Ennio Morricone’s Score for The Hateful Eight | A Review
Ennio Morricone provides a suitably menacing soundtrack to Tarantino’s intimate return; The Hateful Eight. Set in the snowcapped mountains of Wyoming, the film recounts the tale of a bounty hunter and his prisoner forced to take shelter from an impending blizzard in a cabin full of degenerate gunslingers. In a similar style to Reservoir Dogs (1992), Tarantino sets the majority of this western in a single location, Minnie’s Haberdashery, an isolated pit-stop for travellers on their way to Red Rock. The result is a tense and, at times, claustrophobic atmosphere, unnerving for both the characters and the audience alike.
Following much consideration, Morricone (87) agreed to compose an entirely original soundtrack for the film, marking his first western score in 35 years, his most recent being Michele Lupo’s Buddy Goes West (1981). His employment came as a shock to Tarantino fans as it marked a departure from what had become an integral part of Quentin’s approach to film-making; the compilation score. For over two decades Tarantino had decorated his films with popular music, building bridges between pre-existing lyrics and melodies with his fictional characters and storylines. However when Morricone (The Good, the Bad and the Ugly (1966) and Once Upon a Time in The West (1968)) offered his services, Tarantino simply couldn’t resist.
Perhaps one of the most striking features of The Hateful Eight’s soundtrack is its classical nature. Despite being composed for a violent western, Morricone’s score remains classical in both instrumentation and arrangement. In an interview with Vulture prior to the release of the film, Tarantino quipped that there was “no whistling in this score“. This was a reference to the country/folk-based soundtrack of his previous western Django Unchained (2012) which largely consisted of twanging guitars and other genre clichés. Instead The Hateful Eight sees Morricone boast his Italian roots as he embraces the nerve-jangling discord best associated with the Italian Giallo genre. This is simply an Italian thriller genre of films that deal with mystery, violence, crime fiction and supernatural horror. Morricone is using the music as a weapon to unnerve, isolate and horrify the audience.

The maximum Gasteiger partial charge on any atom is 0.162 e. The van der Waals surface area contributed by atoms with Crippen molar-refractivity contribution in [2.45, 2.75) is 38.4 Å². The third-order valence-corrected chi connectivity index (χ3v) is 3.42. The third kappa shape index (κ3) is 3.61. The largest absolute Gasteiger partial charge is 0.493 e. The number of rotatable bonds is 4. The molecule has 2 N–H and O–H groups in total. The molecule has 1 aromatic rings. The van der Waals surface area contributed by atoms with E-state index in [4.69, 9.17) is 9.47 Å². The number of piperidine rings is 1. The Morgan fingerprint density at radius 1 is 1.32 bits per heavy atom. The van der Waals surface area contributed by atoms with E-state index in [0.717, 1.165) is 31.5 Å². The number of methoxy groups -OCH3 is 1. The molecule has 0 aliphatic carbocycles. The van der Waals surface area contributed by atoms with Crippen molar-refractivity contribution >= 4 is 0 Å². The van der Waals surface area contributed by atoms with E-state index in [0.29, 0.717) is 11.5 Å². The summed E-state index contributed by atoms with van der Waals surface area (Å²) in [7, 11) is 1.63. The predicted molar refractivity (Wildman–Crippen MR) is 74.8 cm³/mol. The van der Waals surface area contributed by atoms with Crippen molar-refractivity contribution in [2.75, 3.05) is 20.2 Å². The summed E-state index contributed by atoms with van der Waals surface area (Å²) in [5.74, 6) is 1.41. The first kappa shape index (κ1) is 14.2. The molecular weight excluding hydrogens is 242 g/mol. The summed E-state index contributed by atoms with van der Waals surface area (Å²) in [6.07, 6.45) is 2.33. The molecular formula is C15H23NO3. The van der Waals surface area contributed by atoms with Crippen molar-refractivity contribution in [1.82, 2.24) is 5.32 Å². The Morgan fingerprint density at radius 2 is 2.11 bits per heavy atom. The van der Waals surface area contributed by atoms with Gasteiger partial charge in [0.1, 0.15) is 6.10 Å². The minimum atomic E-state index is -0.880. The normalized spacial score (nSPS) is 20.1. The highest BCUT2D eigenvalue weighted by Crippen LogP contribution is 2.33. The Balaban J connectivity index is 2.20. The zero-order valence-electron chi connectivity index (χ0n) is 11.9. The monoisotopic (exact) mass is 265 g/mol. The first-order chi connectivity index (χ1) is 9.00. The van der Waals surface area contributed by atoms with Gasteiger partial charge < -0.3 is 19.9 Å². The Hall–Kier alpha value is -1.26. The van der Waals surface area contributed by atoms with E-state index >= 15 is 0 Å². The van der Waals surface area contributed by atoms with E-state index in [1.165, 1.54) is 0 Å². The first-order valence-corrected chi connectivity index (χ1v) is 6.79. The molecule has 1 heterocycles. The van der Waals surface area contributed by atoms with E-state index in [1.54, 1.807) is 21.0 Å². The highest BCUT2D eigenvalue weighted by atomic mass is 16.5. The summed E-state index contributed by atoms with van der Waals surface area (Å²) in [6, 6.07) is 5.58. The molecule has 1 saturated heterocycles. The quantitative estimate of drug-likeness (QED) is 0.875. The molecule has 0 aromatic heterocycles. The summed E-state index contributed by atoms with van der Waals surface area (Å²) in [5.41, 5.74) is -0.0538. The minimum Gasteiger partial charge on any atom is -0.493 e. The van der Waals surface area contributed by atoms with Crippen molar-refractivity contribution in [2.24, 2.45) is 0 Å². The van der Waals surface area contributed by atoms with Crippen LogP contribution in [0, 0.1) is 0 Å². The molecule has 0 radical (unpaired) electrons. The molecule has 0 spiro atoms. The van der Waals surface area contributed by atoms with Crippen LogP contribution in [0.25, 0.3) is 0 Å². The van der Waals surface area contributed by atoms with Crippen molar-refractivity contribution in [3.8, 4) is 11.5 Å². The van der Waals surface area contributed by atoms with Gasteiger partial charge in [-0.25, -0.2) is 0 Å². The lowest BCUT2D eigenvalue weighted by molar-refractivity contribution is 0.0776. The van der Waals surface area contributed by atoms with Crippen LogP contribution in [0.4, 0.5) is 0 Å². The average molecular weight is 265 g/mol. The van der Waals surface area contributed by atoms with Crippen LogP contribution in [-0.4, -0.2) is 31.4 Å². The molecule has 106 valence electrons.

This is best showcased in his use of classical instrumentation. Throughout the film the audience is subjected to long sustained notes in the brass section, creating an ominous atmosphere. Morricone decorates this tension with unsettling string-based motifs. His melodies are simple. His ideas are short, cold and uninviting. In addition the music acts as an aural accompaniment to the treacherous weather conditions of Wyoming. This is very similar to the desired effect in Joel and Ethan Coen’s Fargo (1996) in which Carter Burwell’s soundtrack casts the landscape as an integral part of the plot. As Tarantino’s opening sequence establishes the isolated setting of the Wyoming mountainside, Morricone’s L’ultima Diligenza di Red Rock (The Last Stage to Red Rock) marries this image in a suitably horrifying and unnerving fashion.
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With over 50 minutes of original music featured in The Hateful Eight, Tarantino’s emphasis on aural accompaniment is clear to be seen. However if one piece were to rise above all others in capturing Morrcione’s desired effect, it would be the spine-tingling Narratore Letterario. This 2 minute instrumental best showcases the psychotic nature of the film’s characters while also capturing the rising tension and sense of foreboding within Minnie’s Haberdashery. Morricone’s score, much like The Hateful Eight, is not for the faint-hearted, rather we are treated to a soundtrack that does not crave our attention, but demands it.
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